Sunday May 18. We went to Sunday school and a small worship service here at the hospital. We had lunch with Margo Concepcion and her daughters.
Margo’s husband Nelson is gone for a week on a “visa trip”. Visa trip is a new term to us. A requirement for being in country here in Honduras is that you must leave the country every 90 days. You don’t have to go home, but you do have to leave the country. Four countries (Honduras, Guatemala, Nicaragua, and ?) have joined together to prohibit us from just running across the border to satisfy these visa requirements. Like Nelson, we will have to travel to the closest/cheapest “legal” country to satisfy our visa requirements each 90 days. This will be a huge inconvenience and expense, but it is unavoidable until we can apply for and receive residency (applying for residency costs around $1500 each and takes around 2 years). As soon as we can afford it, we’ll apply for residency – but we’ll need to make visa trips for at least year or two. Some of these trips will undoubtedly be to the US to visit family and friends.
Sunday afternoon we had the great privilege of attending the home school graduation of the 2008 class of Loma De Luz. As with everything that the home schoolers do here, the graduation was an amazing affair, complete with an keynote address, speeches by the graduates, a time of praise and worship, and a full reception afterwards. I was really struck by what a time of change it is here at Loma De Luz. As the graduates leave and as the Faulls leave (one of the core families here) there is the certain knowledge that some really key people won’t be here by the time we are able to move down here full time. There is a sense of sadness among the group as some long and very deep friendships are about to be separated. I also believe that this is a difficult reality of this type of work: deep friendships that are often interrupted by the constant flow of lives coming and going in response to or pursuit of “God’s next step”. I know this even as we begin the process of leaving Mississippi after 2.5 year and extracting ourselves from some deep friendships down there and then revisiting (briefly) some old friends in Colorado and then planting ourselves in the fertile soil of friendship down here in Honduras. It comes with the territory. We are fortunate that we will have eternity together to spend time with all of these wonderful people that God keeps placing in our path.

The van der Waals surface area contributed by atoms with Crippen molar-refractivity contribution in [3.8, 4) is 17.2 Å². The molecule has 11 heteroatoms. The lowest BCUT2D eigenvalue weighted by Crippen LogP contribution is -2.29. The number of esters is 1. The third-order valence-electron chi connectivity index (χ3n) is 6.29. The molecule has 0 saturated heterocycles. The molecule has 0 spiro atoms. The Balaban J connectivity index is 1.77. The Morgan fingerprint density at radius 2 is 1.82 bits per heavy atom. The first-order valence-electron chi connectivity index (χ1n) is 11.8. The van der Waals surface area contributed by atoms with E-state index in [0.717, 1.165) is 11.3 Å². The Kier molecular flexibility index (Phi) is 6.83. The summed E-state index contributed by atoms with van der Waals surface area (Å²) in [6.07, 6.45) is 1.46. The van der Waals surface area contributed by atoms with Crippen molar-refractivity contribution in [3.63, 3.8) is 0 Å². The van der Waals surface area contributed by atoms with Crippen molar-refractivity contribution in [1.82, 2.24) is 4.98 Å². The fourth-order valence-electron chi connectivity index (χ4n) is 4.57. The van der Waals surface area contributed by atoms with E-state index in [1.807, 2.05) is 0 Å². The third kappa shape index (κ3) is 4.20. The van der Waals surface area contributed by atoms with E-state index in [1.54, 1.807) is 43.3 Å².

The end of the day Sunday was the real highlight. We went to a local Honduran church with Mark and Heidi Merrit. The first thing that I want to say about it is that I thought I knew Spanish (or at least a little bit) until I went there! I was completely lost in the flood of rapid fire Spanish preaching that we heard. I did join a group of men up front to sing a Corrito (Spanish verse). Pictures (and even a short movie) will be sold to the highest bidder! The sea of children at this small church were so beautiful! There were probably 100 people in attendance at this church Sunday night serve (including children), but it seemed like there were 200 children running around. Smiling, beautiful children all of them. Old women kneeling down on the concrete floor into their chair praying. Bright, bare light bulbs, and ceiling fans. A sound system that is too loud, and one electric guitar playing and strong voices singing. Much singing. The Latin people are nothing if not happy in their little church on Sunday evening. There’s more joy here than I’ve seen in a long time in the American church. I wonder in God’s eyes who is really poor and who is really rich?